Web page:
Is New Jersey
Nights a brand new show?
Over here in the UK it is, yes, but, at the end of last year, I did the show over in America. There it was a 75 minute one-act show but, for the UK, the producers have split the show into two acts and added a lot more material, so that has changed the whole feel of the piece.
Essentially, over here, we have to be very aware that we are not Jersey Boys and, the good thing is, we’re not trying to be the same as them. We are honouring the music of Frankie Valli and the Four Seasons, but none of us actually “plays” him. We tell the story of Frankie and Tommy and the lads together, through their songs and take the audience on a journey through their musical career.
In Act Two, we do a whole Motown section because very few people know that Frankie recorded a Motown album so it’s not just about “Walk like a man” and “Big girls don’t cry” – we go through the Motown stuff and then we get to the “Working my way back to you” kind of songs, that he did much later in his career.
That sounds great. Do you
have a live band?
Yes. We will have a five- or six-piece band as they are still thinking about adding the extra brass and, between them, they really pump out the full orchestral sound. There are a couple of numbers that are just simply a grand piano or just a guitar and that makes a great contrast to the full-on sound.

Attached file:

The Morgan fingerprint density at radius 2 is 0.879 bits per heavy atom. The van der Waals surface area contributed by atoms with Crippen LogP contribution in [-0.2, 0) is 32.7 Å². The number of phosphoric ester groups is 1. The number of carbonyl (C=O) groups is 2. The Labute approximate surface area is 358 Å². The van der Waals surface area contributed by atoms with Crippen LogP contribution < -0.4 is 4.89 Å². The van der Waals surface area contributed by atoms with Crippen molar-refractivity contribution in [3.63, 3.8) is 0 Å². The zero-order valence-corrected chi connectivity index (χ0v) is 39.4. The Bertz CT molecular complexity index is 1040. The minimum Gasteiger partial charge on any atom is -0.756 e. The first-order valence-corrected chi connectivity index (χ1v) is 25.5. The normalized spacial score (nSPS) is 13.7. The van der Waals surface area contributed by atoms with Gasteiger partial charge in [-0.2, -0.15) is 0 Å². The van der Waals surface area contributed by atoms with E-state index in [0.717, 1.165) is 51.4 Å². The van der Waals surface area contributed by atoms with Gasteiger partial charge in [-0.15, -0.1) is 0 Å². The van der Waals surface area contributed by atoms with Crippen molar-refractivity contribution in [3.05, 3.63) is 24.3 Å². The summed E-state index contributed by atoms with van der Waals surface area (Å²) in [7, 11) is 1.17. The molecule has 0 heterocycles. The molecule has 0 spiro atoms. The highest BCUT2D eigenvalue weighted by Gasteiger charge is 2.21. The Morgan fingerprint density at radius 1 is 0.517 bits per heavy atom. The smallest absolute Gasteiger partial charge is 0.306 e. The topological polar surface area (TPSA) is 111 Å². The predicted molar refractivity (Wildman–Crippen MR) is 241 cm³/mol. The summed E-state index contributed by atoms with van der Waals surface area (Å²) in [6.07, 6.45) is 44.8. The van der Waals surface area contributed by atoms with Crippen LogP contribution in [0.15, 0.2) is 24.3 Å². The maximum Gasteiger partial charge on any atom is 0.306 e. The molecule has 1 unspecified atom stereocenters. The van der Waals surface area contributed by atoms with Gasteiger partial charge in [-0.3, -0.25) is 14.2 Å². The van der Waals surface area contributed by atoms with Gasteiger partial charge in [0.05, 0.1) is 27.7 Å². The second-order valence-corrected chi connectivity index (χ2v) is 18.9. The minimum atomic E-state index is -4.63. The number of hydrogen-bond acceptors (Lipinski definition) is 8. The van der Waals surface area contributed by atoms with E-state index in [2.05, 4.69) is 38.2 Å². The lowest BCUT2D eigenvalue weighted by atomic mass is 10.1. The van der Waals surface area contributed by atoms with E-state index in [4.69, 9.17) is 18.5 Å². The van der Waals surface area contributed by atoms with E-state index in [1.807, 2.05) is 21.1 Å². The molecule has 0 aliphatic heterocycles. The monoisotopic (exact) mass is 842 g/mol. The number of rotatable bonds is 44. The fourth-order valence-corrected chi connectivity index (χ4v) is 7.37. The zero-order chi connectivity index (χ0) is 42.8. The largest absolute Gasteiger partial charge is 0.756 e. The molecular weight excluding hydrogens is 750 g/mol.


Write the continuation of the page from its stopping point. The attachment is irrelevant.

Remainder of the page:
The band is up on stage with us, not in the pit, so everyone gets a good view. It sort of embodies that era when the musicians were actually a big part of the show and we play to them, we stand in and around them for some numbers and all of us really try and feature them as much as we can.
Who are the other lead
vocalists in the show?
The other guys are Ricky Rojas, who I’m sure you will have heard of as he has a list of theatre credits as long as your arm. He’s the Latino sexy one. I’m the non-Latino sexy one! He’s been in theatre for over ten years and he’s done Buddy, Fame, Grease and Joseph in the West End. He’s a fabulous musician, singer and actor so he’s just perfect for this.
Jon Hawkins is another of the leads. He’s the guy who founded Stage Status (the social media network for the theatre). He’s been in Rock Around the Clock, A Slice of Saturday Night, Mamma Mia and he’s done The Rocky Horror Show as well.
The fourth guy is Damion Scarcella. He’s an Australian who has done Mamma Mia over there but, for the last four years or so, he has played Frankie on the corporate scene, cruise ships and events around Europe with a show called Big Girl’s Don’t Cry so, I suppose, out of all of us he’s seen as the more “Frankie” one.
Having said that, I think the most important thing to get across is that there is no Frankie lead. That, for me, is the biggest difference between this show and Jersey Boys. The four of us do look like them, we have all the suits and we perform very similar choreography to the stuff they did, but we all step forward and have our time taking the limelight.
This sounds very similar to
the last big tour you starred in, Bohemian